First Nations working together on ocean issues

The very nature of marine related issues is dynamic and typically complex. Governance and management often transcend governance boundaries, making it challenging to address issues timely and effectively. Creating space for knowledge sharing, collaboration and work between coastal nations who share issues of common concern and creating knowledge networks is a means to increase capacity, address shared challenges, help inform and influence policy in addition to taking collective action on ocean issues.

In 2019, at a Council of Ha’wiih Forum on Fisheries, the Council of The Haida Nation and the Ha’wiih expressed their shared concerns about the impacts of human activities on future generations and the need for improved protection of ocean and marine species and ensuring ecologically sustainable fisheries.

Together, they outlined topics for collaboration on oceans issues in an Agreement for Collaboration on Oceans Issues and planned the one-day virtual Oceans Dialogue Forum.

The purpose of the Forum was to create that space of knowledge and information sharing with the following objectives:

  • Develop relationships between the Council of the Haida Nation and the Nuu-chah-nulth Council of Ha’wiih.
  • Enhance collaboration on management planning for the Tang.Gwan · ?a?x?iqak · Tsig?is MPA.
  • Exchange information and identify areas for collaboration on salmon fisheries including West Coast Vancouver Island Chinook.
  • Provide updates on topics in the Haida – Nuu-chah-nulth Oceans Dialogue Agreement.

On December 2, 2020, representatives from Haida and Nuu-chah-nulth met online to discuss important oceans issues at the first ever Oceans Dialogue Forum.

The Forum, which was co-chaired by Haida Nation Vice President Trevor Russ and Cliff Atleo, Chair – Nuu-chah-nulth Council of Ha’wiih, began with a powerful opening and welcoming song by two Haida youth.

The first presentation and discussion topic, Tang.Gwan · ?a?x?iqak · Tsig?is Marine Protected Area, centered around co-management. Options for internal dispute resolution were shared, and considerations for selecting the management board were discussed noting Haida’s experience with the Archipelago management Board. It was also noted that creating an atmosphere for working together and acknowledging the significant responsibility of choosing board members are important considerations.

Relationship-building emerged as a strong theme during discussions with the need to be strategic and set the tone with DFO highlighting First Nations’ experience in managing the natural world. There was also strong interest expressed in bringing Makah and Heiltsuk into the MPA conversation. Makah are closely related to Nuu-chah-nulth with common concerns, in addition to having experience in dealing with their state and federal governments.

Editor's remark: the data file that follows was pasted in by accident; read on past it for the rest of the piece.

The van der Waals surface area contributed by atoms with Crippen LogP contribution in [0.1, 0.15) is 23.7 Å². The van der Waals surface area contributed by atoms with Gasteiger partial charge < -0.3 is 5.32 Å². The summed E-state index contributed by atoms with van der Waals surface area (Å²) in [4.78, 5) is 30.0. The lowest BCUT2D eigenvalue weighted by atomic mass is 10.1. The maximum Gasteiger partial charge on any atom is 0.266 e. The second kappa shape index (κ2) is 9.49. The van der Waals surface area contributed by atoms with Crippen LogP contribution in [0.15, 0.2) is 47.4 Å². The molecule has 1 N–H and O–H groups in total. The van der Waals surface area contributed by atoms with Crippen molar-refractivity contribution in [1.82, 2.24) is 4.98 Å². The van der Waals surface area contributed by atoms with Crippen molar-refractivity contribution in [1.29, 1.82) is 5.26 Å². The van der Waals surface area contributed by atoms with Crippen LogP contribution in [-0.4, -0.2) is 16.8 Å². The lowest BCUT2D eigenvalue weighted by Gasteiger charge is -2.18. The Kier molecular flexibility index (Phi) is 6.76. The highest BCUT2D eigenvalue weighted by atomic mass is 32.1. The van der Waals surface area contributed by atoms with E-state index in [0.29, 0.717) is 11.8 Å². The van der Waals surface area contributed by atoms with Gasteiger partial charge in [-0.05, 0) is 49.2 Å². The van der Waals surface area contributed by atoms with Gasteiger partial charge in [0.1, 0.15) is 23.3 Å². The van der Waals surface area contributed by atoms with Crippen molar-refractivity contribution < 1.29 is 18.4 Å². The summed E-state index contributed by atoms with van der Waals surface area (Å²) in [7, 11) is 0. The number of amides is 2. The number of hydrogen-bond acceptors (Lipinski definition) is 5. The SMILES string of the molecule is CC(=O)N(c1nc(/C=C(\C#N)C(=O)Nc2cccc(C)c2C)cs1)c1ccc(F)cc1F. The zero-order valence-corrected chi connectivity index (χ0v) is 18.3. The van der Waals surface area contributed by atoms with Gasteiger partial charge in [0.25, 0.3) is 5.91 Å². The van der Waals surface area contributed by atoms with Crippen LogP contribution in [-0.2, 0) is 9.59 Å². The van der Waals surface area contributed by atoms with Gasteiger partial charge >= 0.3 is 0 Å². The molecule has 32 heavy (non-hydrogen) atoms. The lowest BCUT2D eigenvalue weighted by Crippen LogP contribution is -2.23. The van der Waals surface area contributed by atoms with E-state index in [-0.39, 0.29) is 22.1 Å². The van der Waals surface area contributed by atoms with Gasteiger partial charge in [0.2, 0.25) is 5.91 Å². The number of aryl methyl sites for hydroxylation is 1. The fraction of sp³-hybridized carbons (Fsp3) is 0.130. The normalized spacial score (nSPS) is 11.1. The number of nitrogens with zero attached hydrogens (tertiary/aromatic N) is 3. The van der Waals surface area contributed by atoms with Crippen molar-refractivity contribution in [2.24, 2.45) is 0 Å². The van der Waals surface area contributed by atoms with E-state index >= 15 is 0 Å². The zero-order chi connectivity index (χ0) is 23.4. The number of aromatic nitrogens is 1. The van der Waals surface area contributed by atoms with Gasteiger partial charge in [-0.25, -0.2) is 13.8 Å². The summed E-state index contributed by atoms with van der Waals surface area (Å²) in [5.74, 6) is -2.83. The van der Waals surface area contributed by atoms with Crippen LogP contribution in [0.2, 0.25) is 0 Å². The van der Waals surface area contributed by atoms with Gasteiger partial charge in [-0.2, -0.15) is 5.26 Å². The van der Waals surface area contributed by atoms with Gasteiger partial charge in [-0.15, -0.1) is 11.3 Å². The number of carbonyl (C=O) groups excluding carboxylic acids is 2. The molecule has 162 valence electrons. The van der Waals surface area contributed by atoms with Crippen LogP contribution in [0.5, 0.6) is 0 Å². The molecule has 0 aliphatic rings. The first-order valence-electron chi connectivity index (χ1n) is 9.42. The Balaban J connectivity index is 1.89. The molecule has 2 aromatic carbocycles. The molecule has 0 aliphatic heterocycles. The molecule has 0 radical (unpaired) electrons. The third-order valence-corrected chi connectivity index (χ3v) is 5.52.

Haida and Nuu-chah-nulth litigation and negotiation regarding title and fishing rights were also presented and discussed.

Themes of collaboration to protect salmon and First Nations rights surfaced during the West Coast Vancouver Island Chinook presentations and discussions.

 “We are in dangerous times – science must take precedence over fisheries management politics in working to protect our salmon stocks … First Nations need to advocate for what they want through collaboration,” noted a Forum participant.

Concerns were raised around a number of key issues: lack of negotiation and working within a prescriptive system, reconciliation being used as a stalling tactic by government, human introduced impacts such as fish farms, sport fishing, the injustice between Aboriginal rights fishery and commercial fishery,  rights-based fishery and associated boundaries, disparities between technology limits (no hydraulic gear retrieval) and technology requirements (expensive DFO-imposed monitoring equipment) further entrenching First Nations fishers. “Our rights don’t mean anything if we don’t have any fish,” stated a participant.

Time constraints at the December 2 Forum limited more in-depth discussions on additional topics presented such as herring rebuilding, trawl fishery, safe distance offshore and sea otters, but the need for further discussion was noted and opportunity will be provided at the next Oceans Dialogue Forum. 

Additionally, due to the significant and complex sea otter topic, a separate workshop is being planned for March 3, for leadership and technical staff to discuss issues and areas for collaboration to be reported back on at the next Forum which is tentatively planned for the fall.

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